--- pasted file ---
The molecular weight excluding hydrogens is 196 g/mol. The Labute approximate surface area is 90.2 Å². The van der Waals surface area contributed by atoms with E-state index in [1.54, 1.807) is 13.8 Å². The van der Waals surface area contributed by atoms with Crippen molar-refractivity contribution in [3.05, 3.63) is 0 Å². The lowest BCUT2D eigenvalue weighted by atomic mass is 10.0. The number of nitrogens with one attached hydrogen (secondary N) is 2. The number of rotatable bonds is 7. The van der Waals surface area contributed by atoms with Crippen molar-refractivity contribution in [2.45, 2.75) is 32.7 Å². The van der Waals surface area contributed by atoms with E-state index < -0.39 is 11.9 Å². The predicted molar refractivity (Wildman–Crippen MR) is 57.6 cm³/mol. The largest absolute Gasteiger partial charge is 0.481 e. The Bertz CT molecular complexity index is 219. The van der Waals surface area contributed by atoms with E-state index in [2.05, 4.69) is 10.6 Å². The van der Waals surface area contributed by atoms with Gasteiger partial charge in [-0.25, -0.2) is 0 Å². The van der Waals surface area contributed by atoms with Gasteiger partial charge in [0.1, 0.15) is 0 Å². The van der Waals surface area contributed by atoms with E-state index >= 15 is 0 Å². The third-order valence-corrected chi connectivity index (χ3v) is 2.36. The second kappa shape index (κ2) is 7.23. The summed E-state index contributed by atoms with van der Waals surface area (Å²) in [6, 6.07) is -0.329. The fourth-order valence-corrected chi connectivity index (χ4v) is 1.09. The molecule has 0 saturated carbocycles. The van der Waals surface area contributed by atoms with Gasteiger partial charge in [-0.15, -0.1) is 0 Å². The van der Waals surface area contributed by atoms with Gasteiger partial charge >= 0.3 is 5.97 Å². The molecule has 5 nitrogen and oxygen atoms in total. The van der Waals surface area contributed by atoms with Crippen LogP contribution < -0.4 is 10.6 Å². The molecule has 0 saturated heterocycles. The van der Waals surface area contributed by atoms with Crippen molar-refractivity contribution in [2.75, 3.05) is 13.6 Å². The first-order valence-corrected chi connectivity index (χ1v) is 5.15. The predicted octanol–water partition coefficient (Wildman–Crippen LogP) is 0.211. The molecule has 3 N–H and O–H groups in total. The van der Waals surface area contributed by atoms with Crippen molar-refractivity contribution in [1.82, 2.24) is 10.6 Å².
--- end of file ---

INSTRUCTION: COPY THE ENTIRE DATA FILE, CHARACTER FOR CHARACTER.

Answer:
The molecular weight excluding hydrogens is 196 g/mol. The Labute approximate surface area is 90.2 Å². The van der Waals surface area contributed by atoms with E-state index in [1.54, 1.807) is 13.8 Å². The van der Waals surface area contributed by atoms with Crippen molar-refractivity contribution in [3.05, 3.63) is 0 Å². The lowest BCUT2D eigenvalue weighted by atomic mass is 10.0. The number of nitrogens with one attached hydrogen (secondary N) is 2. The number of rotatable bonds is 7. The van der Waals surface area contributed by atoms with Crippen molar-refractivity contribution in [2.45, 2.75) is 32.7 Å². The van der Waals surface area contributed by atoms with E-state index < -0.39 is 11.9 Å². The predicted molar refractivity (Wildman–Crippen MR) is 57.6 cm³/mol. The largest absolute Gasteiger partial charge is 0.481 e. The Bertz CT molecular complexity index is 219. The van der Waals surface area contributed by atoms with E-state index in [2.05, 4.69) is 10.6 Å². The van der Waals surface area contributed by atoms with Gasteiger partial charge in [-0.25, -0.2) is 0 Å². The van der Waals surface area contributed by atoms with Gasteiger partial charge in [0.1, 0.15) is 0 Å². The van der Waals surface area contributed by atoms with E-state index >= 15 is 0 Å². The third-order valence-corrected chi connectivity index (χ3v) is 2.36. The second kappa shape index (κ2) is 7.23. The summed E-state index contributed by atoms with van der Waals surface area (Å²) in [6, 6.07) is -0.329. The fourth-order valence-corrected chi connectivity index (χ4v) is 1.09. The molecule has 0 saturated carbocycles. The van der Waals surface area contributed by atoms with Gasteiger partial charge in [-0.15, -0.1) is 0 Å². The van der Waals surface area contributed by atoms with Gasteiger partial charge >= 0.3 is 5.97 Å². The molecule has 5 nitrogen and oxygen atoms in total. The van der Waals surface area contributed by atoms with Crippen LogP contribution < -0.4 is 10.6 Å². The molecule has 0 saturated heterocycles. The van der Waals surface area contributed by atoms with Crippen molar-refractivity contribution in [2.75, 3.05) is 13.6 Å². The first-order valence-corrected chi connectivity index (χ1v) is 5.15. The predicted octanol–water partition coefficient (Wildman–Crippen LogP) is 0.211. The molecule has 3 N–H and O–H groups in total. The van der Waals surface area contributed by atoms with Crippen molar-refractivity contribution in [1.82, 2.24) is 10.6 Å².